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Facts About Iceland


Iceland is an island of almost 40,000 square miles, equal to that of Ohio. Iceland's highest peak, Hvannadalshnukur, is 6,500 ft. Iceland has the largest glaciers in Europe - in fact, 11% of the country is covered by glaciers. The coastline is dotted with more than one hundred fjords - and green, fertile valleys extend from them. Iceland also has more than 10,000 waterfalls and countless hot springs. 

Facts About Iceland

Situated on the Mid-Atlantic Ridge, Iceland is a hot spot of geothermal activity. Thirty post-glacial volcanoes have erupted in the past two centuries, and natural hot water supplies much of the population with cheap, pollution-free heating. Rivers, too, are harnessed to provide inexpensive hydroelectric power. The electrical current is 220 volts, 50 Hz. 

The Icelanders still speak the language of the Vikings (Old Norse). When new words are needed, they simply coin words that are combinations or modifications of old words. Iceland is alone in upholding another Norse tradition: the custom of using patronyms rather than surnames. If, for example, Einar has a son named "Petur", the son's name is Petur Einarsson (Peter Einar's Son). If Einar has a daughter whom he names "Margret", she becomes Margret Einarsdottir (Margaret Einar's Daughter). Members of the same family can therefore have different "last names", which often causes confusion to foreigners. If you are looking for someone in the phone directory, you look them up by their first name.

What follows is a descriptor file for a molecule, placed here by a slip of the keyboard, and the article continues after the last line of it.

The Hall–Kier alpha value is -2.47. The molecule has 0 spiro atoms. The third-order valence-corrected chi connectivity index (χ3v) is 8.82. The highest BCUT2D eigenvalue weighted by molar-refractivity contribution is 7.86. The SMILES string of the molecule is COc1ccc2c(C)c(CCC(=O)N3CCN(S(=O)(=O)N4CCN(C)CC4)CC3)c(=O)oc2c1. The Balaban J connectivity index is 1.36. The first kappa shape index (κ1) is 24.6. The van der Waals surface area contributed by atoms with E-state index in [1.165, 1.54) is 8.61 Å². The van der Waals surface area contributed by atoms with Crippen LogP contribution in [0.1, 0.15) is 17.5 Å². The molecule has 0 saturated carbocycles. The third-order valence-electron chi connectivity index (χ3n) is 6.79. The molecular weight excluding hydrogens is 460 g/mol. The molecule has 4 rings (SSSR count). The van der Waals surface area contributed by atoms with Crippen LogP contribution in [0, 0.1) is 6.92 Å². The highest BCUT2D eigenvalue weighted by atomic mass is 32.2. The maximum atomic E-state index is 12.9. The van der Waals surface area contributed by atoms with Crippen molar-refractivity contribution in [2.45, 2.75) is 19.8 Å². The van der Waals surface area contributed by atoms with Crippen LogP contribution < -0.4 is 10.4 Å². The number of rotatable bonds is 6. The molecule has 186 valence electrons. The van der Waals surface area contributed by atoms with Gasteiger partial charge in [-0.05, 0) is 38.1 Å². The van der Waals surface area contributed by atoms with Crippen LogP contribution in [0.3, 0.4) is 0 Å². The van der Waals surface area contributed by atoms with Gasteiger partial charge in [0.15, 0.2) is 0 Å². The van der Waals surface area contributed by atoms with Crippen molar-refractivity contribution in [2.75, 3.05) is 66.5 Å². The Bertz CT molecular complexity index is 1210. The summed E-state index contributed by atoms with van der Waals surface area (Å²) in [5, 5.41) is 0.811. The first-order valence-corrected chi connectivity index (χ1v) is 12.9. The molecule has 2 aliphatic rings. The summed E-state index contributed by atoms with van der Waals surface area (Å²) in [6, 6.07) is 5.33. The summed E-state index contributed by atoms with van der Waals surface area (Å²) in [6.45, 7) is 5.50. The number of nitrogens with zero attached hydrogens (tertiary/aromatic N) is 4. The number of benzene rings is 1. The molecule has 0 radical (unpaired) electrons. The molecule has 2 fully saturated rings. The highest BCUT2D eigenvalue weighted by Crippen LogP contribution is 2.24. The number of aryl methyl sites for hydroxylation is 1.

Of a population numbering just over 288,000, more than half lives in the Greater Reykjavik Area. The native language is Icelandic but most Icelanders speak fluent English. 

In spite of its mid-Atlantic location, Iceland is on Greenwich Mean Time all year round. 

The first permanent settler of Iceland was Ingolfur Arnarson, a Norwegian Viking who in 874 AD made his home where Reykjavik now stands. In 930 AD, the Viking settlers of Iceland founded one of the world's first republican governments. They established a constitution based on individual freedom, land ownership, and sophisticated inheritance laws. In the year 1000, Icelandic-born Leifur Eiriksson (Leif Eriksson, sometimes called "Leif the Lucky") became the first European to set foot in North America. On another Viking expedition a couple of years later, Icelander Gudrid Thorbjarnardottir had a son, Snorri, who became the first child of European descent to be born in America. The Old Commonwealth Age, described in the classic Icelandic Sagas, lasted until 1262, when Iceland lost its independence. In 1918 it regained independence and in 1944 the present republic was founded. The country is governed by the Althing (Parliament), whose 63 members are elected every four years. Elections every four years are also held for the presidency; President Olafur Ragnar Grimsson was elected in June 2000 for the second time. 

The economy is heavily dependent upon fisheries, which are the nation's greatest resource. 72% of all exports are made up of seafood products. Yet only a small proportion of the workforce is active in this sector (4.4% in fishing and 5.6% in fish processing). About 66% of the workforce is employed in services. Icelanders enjoy one of the highest standards of living in the world. 

Life expectancy, at 80 years for women and 74 for men, is one of the highest in the world, and a comprehensive state health-care system aims to keep it that way. 

The National Church of Iceland, to which 97 percent of the population belongs, is Evangelical Lutheran. In addition to the many Lutheran churches in Reykjavik, there is a Roman Catholic Cathedral at Landakot, with regular Sunday Mass.